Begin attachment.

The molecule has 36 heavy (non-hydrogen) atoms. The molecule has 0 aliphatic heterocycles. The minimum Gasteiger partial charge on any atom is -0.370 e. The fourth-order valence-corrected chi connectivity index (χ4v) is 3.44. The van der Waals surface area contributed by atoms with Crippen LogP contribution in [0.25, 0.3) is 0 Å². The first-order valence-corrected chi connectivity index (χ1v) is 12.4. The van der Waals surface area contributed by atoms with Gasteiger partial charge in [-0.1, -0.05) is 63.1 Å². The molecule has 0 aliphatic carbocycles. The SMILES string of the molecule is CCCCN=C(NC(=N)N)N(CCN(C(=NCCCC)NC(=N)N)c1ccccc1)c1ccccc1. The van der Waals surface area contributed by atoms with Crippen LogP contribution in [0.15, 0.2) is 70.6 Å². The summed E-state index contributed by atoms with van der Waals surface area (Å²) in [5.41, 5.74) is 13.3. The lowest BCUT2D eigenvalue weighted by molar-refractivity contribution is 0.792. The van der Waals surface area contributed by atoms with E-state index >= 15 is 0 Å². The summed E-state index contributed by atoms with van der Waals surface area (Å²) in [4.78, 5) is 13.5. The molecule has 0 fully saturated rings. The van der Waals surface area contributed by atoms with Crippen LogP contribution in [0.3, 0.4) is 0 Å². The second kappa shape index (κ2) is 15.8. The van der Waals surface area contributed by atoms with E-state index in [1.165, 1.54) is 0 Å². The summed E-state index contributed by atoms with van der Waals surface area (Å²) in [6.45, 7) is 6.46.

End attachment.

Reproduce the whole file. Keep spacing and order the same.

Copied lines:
The molecule has 36 heavy (non-hydrogen) atoms. The molecule has 0 aliphatic heterocycles. The minimum Gasteiger partial charge on any atom is -0.370 e. The fourth-order valence-corrected chi connectivity index (χ4v) is 3.44. The van der Waals surface area contributed by atoms with Crippen LogP contribution in [0.25, 0.3) is 0 Å². The first-order valence-corrected chi connectivity index (χ1v) is 12.4. The van der Waals surface area contributed by atoms with Gasteiger partial charge in [-0.1, -0.05) is 63.1 Å². The molecule has 0 aliphatic carbocycles. The SMILES string of the molecule is CCCCN=C(NC(=N)N)N(CCN(C(=NCCCC)NC(=N)N)c1ccccc1)c1ccccc1. The van der Waals surface area contributed by atoms with Crippen LogP contribution in [0.15, 0.2) is 70.6 Å². The summed E-state index contributed by atoms with van der Waals surface area (Å²) in [5.41, 5.74) is 13.3. The lowest BCUT2D eigenvalue weighted by molar-refractivity contribution is 0.792. The van der Waals surface area contributed by atoms with E-state index >= 15 is 0 Å². The summed E-state index contributed by atoms with van der Waals surface area (Å²) in [4.78, 5) is 13.5. The molecule has 0 fully saturated rings. The van der Waals surface area contributed by atoms with Crippen LogP contribution in [0.3, 0.4) is 0 Å². The second kappa shape index (κ2) is 15.8. The van der Waals surface area contributed by atoms with E-state index in [1.165, 1.54) is 0 Å². The summed E-state index contributed by atoms with van der Waals surface area (Å²) in [6.45, 7) is 6.46.